Originally Posted by jman91
now i know its still probably with some risks
That's putting it mildly. As the article says:
"The treatment involved weakening the patient's immune system, then giving the recipient bone marrow from the person who donated the organ."
That is a very serious business. So in order to do what you propose you would have to:
1. Find someone who is happy to donate not only their follicles but their bone marrow!
2. Go on immunosuppressant drugs to weaken your immune system
3. Get your scalp cut up WHILE ON IMMUNOSUPPRESSANT DRUGS (see a potential problem there?)
4. Get a bone marrow injection
5. Stay on the drugs for a while (weeks/months?) while the bone marrow does its thing
6. Pray it actually works
It might be worth the risk for a life threatening condition like kidney failure but I don't think you'll find any doctor who would perform such a process for balding.
All that said... Jahoda actually showed in 1990 that dermal sheath cells can be transplanted to another person without rejection. He grew one of his hairs on his wife's arm. So in that sense you could, theoretically, extract a follicle with FUE from a non-balding person, dissect it to get the sheath cells out, and implant them into bald scalp. You wouldn't get rejection and in theory you would grow hair that would have the other person's DNA mixed with your own.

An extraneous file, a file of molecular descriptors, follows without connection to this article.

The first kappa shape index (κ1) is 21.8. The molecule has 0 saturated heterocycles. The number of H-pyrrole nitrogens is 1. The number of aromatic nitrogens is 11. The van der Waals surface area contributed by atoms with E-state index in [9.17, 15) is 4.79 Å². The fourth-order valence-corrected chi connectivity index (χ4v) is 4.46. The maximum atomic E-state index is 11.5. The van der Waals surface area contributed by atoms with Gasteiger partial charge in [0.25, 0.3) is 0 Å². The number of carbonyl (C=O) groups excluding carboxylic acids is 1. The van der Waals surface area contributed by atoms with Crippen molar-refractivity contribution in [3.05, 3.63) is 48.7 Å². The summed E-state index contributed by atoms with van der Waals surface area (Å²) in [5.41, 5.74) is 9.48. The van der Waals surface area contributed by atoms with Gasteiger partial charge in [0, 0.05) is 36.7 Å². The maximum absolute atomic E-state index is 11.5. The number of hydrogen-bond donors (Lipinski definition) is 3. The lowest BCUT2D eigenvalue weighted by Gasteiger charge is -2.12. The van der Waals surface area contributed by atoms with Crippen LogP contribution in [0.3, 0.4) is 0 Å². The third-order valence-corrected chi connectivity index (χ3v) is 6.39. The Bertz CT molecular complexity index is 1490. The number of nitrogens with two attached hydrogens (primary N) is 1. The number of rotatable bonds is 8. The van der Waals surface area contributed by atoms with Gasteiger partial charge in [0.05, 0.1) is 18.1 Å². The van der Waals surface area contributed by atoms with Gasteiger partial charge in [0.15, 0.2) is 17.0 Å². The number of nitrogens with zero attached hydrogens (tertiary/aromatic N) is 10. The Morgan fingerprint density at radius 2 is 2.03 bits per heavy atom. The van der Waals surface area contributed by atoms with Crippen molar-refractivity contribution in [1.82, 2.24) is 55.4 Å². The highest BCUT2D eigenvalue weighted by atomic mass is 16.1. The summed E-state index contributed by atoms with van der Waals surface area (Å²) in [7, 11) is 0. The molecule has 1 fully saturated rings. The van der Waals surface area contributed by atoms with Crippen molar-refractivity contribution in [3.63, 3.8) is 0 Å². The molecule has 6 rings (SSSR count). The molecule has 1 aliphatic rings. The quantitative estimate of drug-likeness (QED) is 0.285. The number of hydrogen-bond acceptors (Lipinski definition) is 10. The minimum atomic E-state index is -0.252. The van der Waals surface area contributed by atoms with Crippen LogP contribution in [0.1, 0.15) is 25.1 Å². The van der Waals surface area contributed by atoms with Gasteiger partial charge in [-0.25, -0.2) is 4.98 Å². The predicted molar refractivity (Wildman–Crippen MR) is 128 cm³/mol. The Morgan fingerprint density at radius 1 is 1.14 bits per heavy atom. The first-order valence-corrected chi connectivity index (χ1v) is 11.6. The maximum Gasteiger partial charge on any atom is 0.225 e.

The problem is you could only really do it one follicle at a time and to dissect every follicle would take too much time. You also can't control the direction of growth.
Hence why they started trying to just dissect a few follicles to get the cells and then multiply them to produce many millions of cells.
And then the argument is you don't even need to use another person's hair, you can use your own. And bingo, you have Aderans/Replicel.
Unfortunately, my understanding is that the multiplied cells lose the ability to induce hair growth, which is why we're more than two decades on and still don't have a cure. That is one of the biggest barriers facing Aderans and Replicel.